1 lb. barley 1 lb. raisins 1 lb. potatoes 3 / lb. preserving sugar

Yeast, yeast nutrient 1 gallon hot water The juice of two lemons 1 Campden tablet


Scrub (or peel if old) and chop the potatoes; grind the barley and raisins in a mincer, having soaked the grain in a pint of the water overnight. Put sugar, barley, potatoes and raisins in bowl and pour on hot (not necessarily boiling) water.

Add the juice of the lemons. Allow to cool until tepid; add the crushed Campden tablet, yeast and nutrient. Leave it to stand in covered pan for 10 days, stirring well daily. Strain, put into fermenting vessel, and fit trap. Siphon off into bottles when clear and no longer fermenting. Ready after about 6 months.



2 / lb. brown sugar 2 lb. dried figs / lb. large raisins 1 lemon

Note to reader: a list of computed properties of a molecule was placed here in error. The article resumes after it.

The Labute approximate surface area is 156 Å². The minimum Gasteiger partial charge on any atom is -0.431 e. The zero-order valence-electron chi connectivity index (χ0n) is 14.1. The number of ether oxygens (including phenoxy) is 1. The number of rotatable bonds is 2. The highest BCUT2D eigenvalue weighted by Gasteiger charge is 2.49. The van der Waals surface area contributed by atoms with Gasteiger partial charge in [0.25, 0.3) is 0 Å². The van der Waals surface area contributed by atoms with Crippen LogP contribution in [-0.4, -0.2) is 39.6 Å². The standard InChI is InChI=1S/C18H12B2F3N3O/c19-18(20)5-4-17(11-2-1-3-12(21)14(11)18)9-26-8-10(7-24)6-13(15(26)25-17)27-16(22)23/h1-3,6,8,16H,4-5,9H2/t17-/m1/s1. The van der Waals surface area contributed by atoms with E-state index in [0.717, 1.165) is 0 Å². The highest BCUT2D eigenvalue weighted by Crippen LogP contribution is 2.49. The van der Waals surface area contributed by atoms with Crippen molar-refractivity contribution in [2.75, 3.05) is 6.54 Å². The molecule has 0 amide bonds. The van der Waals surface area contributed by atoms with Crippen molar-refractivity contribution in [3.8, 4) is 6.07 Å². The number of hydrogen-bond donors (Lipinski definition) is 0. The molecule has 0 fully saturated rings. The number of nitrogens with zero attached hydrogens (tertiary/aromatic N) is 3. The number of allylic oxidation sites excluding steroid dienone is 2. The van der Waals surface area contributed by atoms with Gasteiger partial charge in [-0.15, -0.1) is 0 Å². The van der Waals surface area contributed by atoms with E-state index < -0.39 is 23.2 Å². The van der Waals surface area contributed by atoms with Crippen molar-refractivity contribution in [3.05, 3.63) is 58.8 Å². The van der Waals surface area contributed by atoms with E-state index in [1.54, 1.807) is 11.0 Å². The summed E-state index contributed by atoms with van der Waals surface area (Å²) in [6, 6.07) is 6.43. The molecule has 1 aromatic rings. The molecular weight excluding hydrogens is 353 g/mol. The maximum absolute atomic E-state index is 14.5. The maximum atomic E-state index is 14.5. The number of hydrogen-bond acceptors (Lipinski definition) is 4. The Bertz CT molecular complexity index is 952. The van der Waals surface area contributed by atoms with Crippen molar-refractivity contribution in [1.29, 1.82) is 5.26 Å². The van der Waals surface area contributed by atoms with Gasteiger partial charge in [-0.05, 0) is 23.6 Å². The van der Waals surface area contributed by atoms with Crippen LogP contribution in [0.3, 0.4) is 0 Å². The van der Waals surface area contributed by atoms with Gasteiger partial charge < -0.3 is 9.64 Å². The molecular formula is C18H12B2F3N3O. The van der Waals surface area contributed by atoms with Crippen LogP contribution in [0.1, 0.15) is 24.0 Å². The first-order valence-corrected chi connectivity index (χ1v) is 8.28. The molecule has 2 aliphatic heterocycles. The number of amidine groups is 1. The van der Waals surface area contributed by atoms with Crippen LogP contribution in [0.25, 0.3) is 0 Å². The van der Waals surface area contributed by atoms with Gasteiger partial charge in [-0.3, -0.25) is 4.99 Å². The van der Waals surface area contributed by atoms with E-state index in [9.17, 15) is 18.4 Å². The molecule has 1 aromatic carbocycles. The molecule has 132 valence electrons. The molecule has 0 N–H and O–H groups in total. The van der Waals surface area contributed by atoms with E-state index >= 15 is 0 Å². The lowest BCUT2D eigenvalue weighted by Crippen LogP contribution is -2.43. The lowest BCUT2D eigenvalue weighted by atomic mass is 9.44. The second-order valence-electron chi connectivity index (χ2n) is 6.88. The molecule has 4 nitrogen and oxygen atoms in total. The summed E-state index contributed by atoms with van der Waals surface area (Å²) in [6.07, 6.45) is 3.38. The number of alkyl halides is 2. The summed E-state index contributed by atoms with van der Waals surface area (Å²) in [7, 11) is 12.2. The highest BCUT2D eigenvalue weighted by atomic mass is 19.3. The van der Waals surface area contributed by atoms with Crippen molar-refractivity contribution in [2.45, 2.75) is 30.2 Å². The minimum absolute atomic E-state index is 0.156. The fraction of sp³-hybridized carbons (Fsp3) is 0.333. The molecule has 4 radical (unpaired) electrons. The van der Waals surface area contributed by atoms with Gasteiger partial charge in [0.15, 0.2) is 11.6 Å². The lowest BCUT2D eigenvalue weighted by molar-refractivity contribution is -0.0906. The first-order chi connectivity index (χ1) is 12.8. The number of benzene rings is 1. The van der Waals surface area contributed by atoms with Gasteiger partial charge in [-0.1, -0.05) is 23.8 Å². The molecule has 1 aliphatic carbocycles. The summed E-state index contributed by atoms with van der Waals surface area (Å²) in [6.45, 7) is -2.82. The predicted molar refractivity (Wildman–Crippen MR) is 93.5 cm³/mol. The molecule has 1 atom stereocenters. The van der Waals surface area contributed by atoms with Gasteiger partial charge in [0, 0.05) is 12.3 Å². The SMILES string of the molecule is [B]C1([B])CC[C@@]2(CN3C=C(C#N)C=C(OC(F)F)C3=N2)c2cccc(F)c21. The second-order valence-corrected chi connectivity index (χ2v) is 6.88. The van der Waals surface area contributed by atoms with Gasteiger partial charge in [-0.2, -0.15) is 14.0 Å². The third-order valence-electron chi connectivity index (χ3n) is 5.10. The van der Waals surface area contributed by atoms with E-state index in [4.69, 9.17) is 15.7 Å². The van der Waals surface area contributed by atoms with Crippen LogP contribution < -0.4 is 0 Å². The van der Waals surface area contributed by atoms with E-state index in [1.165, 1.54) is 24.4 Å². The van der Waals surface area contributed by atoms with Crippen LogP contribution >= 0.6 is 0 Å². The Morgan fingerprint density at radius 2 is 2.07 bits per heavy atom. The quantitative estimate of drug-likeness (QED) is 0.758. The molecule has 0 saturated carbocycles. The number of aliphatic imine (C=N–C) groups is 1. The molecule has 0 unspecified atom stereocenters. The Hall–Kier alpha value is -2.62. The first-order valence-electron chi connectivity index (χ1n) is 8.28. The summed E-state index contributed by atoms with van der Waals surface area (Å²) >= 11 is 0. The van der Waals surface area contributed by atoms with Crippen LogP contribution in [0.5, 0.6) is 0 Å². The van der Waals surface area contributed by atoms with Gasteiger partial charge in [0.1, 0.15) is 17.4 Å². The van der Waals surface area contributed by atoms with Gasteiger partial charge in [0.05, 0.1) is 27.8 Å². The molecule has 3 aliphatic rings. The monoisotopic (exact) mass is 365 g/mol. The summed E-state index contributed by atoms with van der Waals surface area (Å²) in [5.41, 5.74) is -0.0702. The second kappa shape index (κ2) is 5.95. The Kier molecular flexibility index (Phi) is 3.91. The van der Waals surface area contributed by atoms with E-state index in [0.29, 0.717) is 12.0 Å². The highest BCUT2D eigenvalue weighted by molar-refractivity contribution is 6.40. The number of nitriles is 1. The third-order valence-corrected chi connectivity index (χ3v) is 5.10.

1 orange

1 gallon boiling water Yeast and nutrient / oz. root ginger

Chop the figs and raisins and place in a large crock with the sugar, the grated lemon and orange rinds (no white pith) and the juice of the two fruits. Bruise the ginger and add that. Bring the water to the boil, and pour it over the ingredients, stirring well to dissolve the sugar, and adding one crushed Campden tablet. When the liquor has cooled to about 70 degrees F., cool enough for you to be able to put your finger in it comfortably, stir in the yeast, cover the crock closely, and leave it in a warm place (about 70 degrees) for twelve days, stirring daily. After that, strain into fermenting jar or bottle and fit trap, and move into a temperature of about 65 degrees. After another two months the ferment will probably have finished; when the wine has cleared, siphon it off into clean bottles. It is best kept at. least a year from the date of making but can well be sampled within six months—and no doubt will be!



1 V lb. crushed maize

3 V lb. Demerara sugar

4 sweet oranges Yeast; yeast nutrient

1 gallon water 1 lb. raisins 1 lemon